Advertising in Central and East European Medical Journals

The following advertisements are taken from  the journals Psychiatrie, Neurologie und medizinische PsychologieCasopis Lekaru Ceskych, and Neuropsihijatrija during the 1960s and 1970s.  Meant exclusively for physician audiences, they cover products ranging from medical instruments and sleeping pills to anticonvulsants and beauty creams.  They demonstrate the international nature of these markets, with both West and East European producers seeking to expand their consumer base.

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One thought on “Advertising in Central and East European Medical Journals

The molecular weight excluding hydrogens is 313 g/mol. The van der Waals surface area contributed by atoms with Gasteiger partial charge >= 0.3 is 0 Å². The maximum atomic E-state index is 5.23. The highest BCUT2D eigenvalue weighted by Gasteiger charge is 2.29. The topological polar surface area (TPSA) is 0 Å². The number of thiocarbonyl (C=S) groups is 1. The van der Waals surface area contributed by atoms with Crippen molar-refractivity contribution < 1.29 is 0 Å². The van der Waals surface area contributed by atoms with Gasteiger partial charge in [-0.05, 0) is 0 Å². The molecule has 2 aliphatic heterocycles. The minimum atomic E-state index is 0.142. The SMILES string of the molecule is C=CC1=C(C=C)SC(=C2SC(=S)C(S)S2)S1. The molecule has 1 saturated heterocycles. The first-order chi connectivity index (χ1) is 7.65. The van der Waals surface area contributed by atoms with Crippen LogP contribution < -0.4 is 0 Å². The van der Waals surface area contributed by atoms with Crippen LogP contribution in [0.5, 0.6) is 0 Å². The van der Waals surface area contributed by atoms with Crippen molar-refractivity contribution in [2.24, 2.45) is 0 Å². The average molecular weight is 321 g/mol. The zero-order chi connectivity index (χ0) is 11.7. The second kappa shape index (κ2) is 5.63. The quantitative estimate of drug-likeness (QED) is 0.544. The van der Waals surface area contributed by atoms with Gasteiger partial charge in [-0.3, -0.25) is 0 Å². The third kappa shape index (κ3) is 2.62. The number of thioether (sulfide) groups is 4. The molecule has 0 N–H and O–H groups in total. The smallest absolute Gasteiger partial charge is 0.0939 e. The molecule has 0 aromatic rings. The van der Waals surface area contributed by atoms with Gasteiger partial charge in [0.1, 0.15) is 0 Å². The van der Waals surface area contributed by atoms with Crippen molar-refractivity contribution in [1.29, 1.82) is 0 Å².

1. By weird coincidence I took a photo of the same Dormutil ad from a DDR journal with my phone a couple of weeks ago – was struck by the playful cartoon of the sleeping patients, and by the fact that pharmaceuticals were being advertised at all. I read in a UN report (http://www.unodc.org/documents/scientific/SCITEC13.pdf) that Dormutil was the East German trade name for a nonbarbituate sedative more commonly known in the West as Methaqualone, produced by State pharma in the DDR – and its over-the-counter availability led to widespread abuse (it’s apparently the same drug used recreationally as ‘disco-biscuits’ in the Glam Rock clubs of ’70s America. Interesting, given that I’ve seen a few historians argue there was no recreational drug use in East Germany… would be curious to know if there are studies on recreational drug use in the region before ’89…

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